Teva Braces for Nationwide Strikes by Israeli Union on Job Cuts

Updated on
  • ‘We’re going on strike across all of Teva,’ union head says
  • Maker of generic drugs to announce cost-cutting plans Thursday
Why Shares of Teva Are on the Rise

Teva Pharmaceutical Industries Ltd., the beleaguered drugmaker that’s selling assets and retrenching operations as it grapples with $35 billion in debt, may face a nationwide strike by Israel’s national labor union in response to any further job cuts.

Chief Executive Officer Kare Schultz, who took the helm in early November, is poised to announce his turnaround plan on Thursday. The world’s biggest manufacturer of generic medicines is planning to cut as many as 10,000 jobs around the world to trim about $1.5 billion to $2 billion in expenses over the next two years, people familiar with the matter told Bloomberg last week. That represents more than 15 percent of Teva’s global workforce.

Schultz is wrestling with debt that’s ballooned to twice the company’s market value, accumulated from its $40 billion acquisition of Allergan Plc’s generics portfolio last year. That deal was meant to cover the loss of the monopoly on its top-selling product. Instead, Teva has been forced cut its profit forecast and slash its dividend as prices for generic drugs collapsed in the U.S., its biggest market.

The Israeli newspaper Calcalist reported Wednesday that Teva, one of Israel’s largest employers, plans to fire more than half its workforce in the nation.

Economic Repercussions

“We’re going on strike across all of Teva, all its plants, on Sunday,” Avi Nissenkorn, chairman of the union, said at a Tel Aviv press conference late Wednesday. “The entire economy will stand in unison until the afternoon: all of it. From the airport, to the banks, to the ports, to municipalities, to government services, to” health services.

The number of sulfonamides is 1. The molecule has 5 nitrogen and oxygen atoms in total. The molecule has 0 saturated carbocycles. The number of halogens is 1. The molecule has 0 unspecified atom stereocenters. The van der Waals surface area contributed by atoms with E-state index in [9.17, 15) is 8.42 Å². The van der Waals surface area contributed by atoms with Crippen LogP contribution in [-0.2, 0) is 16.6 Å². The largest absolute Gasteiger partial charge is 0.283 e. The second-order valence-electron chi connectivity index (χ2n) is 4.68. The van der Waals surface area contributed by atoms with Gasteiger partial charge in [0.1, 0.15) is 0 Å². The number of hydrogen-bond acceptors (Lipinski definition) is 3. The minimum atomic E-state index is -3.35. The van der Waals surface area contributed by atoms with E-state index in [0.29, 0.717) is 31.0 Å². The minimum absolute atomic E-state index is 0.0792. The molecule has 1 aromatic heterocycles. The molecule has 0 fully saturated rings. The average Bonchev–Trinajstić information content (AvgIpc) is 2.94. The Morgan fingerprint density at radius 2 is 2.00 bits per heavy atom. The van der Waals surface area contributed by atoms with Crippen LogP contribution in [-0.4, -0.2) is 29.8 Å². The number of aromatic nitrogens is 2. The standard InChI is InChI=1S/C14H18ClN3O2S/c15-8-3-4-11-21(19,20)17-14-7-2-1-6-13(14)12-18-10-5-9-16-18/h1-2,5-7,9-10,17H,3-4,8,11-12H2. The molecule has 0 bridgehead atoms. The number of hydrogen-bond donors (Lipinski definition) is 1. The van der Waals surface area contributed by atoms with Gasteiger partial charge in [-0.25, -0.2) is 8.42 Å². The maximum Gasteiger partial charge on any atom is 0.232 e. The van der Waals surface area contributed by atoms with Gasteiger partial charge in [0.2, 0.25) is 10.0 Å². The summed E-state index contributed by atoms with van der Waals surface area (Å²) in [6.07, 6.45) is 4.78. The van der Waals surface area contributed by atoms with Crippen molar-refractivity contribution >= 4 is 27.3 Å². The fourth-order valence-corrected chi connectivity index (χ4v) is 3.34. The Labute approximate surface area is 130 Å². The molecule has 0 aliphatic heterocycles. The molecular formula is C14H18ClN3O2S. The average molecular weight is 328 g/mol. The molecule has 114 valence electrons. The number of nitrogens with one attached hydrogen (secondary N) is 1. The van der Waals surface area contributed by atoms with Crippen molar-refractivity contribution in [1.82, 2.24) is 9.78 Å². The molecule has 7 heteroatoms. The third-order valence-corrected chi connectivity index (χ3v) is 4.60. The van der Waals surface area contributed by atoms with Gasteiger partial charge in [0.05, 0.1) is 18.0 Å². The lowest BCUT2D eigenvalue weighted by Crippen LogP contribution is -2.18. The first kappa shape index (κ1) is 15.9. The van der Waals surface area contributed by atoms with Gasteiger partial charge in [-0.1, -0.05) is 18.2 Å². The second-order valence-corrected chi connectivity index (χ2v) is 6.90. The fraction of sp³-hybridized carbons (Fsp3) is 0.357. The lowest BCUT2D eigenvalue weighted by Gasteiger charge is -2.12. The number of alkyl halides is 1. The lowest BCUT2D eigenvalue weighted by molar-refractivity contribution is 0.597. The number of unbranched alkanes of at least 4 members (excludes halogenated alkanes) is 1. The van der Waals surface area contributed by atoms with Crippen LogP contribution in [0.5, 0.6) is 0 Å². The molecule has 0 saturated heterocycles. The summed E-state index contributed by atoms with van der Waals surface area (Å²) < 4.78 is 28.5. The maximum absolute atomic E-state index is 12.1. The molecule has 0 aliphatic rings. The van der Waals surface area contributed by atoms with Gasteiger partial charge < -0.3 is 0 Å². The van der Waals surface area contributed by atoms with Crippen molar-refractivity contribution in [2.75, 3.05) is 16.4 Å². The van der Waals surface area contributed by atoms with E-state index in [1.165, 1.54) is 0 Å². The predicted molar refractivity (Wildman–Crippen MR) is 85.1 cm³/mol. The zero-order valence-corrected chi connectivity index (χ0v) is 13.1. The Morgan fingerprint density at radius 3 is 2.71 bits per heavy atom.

The labor union, known as Histadrut, says it has about 750,000 members. While its power has diminished in recent years, it still wields power over major swathes of the economy and is capable of bringing work to a standstill if it carries out its promise.

The company didn’t immediately respond to a request for comment.

Shares of Teva fell 2.8 percent to 54.29 shekels as of 11:25 a.m. in Tel Aviv, extending their decline this year to about 61 percent.

The planned work stoppage reflects the depth of the crisis facing Teva, once known in Israel as “the people’s share” because of the ubiquity of its stock in public pension funds. Investors and analysts expect the drugmaker to cut costs and over the years have pointed to Israel as a natural place to start.

Teva has been hesitant to do so for fear of risking the tax sweeteners it gets from the government. The company has received 22 billion shekels ($6.2 billion) in breaks since 2006, Nissenkorn said.

Nissenkorn faulted Teva’s board for treating the company’s workers as “numbers,” and said management was to blame for the company’s troubles. He called on Prime Minister Benjamin Netanyahu to intervene and help minimize the layoffs at home. 

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